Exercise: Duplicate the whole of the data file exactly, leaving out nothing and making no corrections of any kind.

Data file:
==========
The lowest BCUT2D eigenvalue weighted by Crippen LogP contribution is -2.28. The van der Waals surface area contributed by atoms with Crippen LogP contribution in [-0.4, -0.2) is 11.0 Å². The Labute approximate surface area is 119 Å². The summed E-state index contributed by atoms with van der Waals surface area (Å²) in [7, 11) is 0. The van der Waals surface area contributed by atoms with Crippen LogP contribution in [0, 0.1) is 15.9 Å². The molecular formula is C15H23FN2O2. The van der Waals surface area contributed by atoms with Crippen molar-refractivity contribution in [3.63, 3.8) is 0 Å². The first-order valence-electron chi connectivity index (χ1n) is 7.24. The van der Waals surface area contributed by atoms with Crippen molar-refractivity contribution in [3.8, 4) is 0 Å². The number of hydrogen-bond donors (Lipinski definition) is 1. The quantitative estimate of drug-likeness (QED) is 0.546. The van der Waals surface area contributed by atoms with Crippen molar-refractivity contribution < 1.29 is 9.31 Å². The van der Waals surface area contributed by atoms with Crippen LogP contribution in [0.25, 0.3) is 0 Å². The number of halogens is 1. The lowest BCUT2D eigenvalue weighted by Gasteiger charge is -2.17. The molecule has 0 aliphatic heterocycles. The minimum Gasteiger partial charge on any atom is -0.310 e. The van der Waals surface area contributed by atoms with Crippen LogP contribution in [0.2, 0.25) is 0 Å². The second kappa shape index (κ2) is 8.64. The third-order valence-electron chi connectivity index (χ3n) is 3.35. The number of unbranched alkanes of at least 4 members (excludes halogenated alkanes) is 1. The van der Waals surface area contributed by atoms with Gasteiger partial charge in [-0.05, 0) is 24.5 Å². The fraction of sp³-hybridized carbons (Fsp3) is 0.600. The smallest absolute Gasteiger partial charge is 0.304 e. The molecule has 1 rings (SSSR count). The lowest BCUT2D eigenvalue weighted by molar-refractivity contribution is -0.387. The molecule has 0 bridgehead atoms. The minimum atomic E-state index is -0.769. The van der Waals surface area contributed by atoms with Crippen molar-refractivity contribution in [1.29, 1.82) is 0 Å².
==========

The lowest BCUT2D eigenvalue weighted by Crippen LogP contribution is -2.28. The van der Waals surface area contributed by atoms with Crippen LogP contribution in [-0.4, -0.2) is 11.0 Å². The Labute approximate surface area is 119 Å². The summed E-state index contributed by atoms with van der Waals surface area (Å²) in [7, 11) is 0. The van der Waals surface area contributed by atoms with Crippen LogP contribution in [0, 0.1) is 15.9 Å². The molecular formula is C15H23FN2O2. The van der Waals surface area contributed by atoms with Crippen molar-refractivity contribution in [3.63, 3.8) is 0 Å². The first-order valence-electron chi connectivity index (χ1n) is 7.24. The van der Waals surface area contributed by atoms with Crippen molar-refractivity contribution in [3.8, 4) is 0 Å². The number of hydrogen-bond donors (Lipinski definition) is 1. The quantitative estimate of drug-likeness (QED) is 0.546. The van der Waals surface area contributed by atoms with Crippen molar-refractivity contribution < 1.29 is 9.31 Å². The van der Waals surface area contributed by atoms with Crippen LogP contribution in [0.25, 0.3) is 0 Å². The number of halogens is 1. The lowest BCUT2D eigenvalue weighted by Gasteiger charge is -2.17. The molecule has 0 aliphatic heterocycles. The minimum Gasteiger partial charge on any atom is -0.310 e. The van der Waals surface area contributed by atoms with Crippen LogP contribution in [0.2, 0.25) is 0 Å². The second kappa shape index (κ2) is 8.64. The third-order valence-electron chi connectivity index (χ3n) is 3.35. The number of unbranched alkanes of at least 4 members (excludes halogenated alkanes) is 1. The van der Waals surface area contributed by atoms with Gasteiger partial charge in [-0.05, 0) is 24.5 Å². The fraction of sp³-hybridized carbons (Fsp3) is 0.600. The smallest absolute Gasteiger partial charge is 0.304 e. The molecule has 1 rings (SSSR count). The lowest BCUT2D eigenvalue weighted by molar-refractivity contribution is -0.387. The molecule has 0 bridgehead atoms. The minimum atomic E-state index is -0.769. The van der Waals surface area contributed by atoms with Crippen molar-refractivity contribution in [1.29, 1.82) is 0 Å².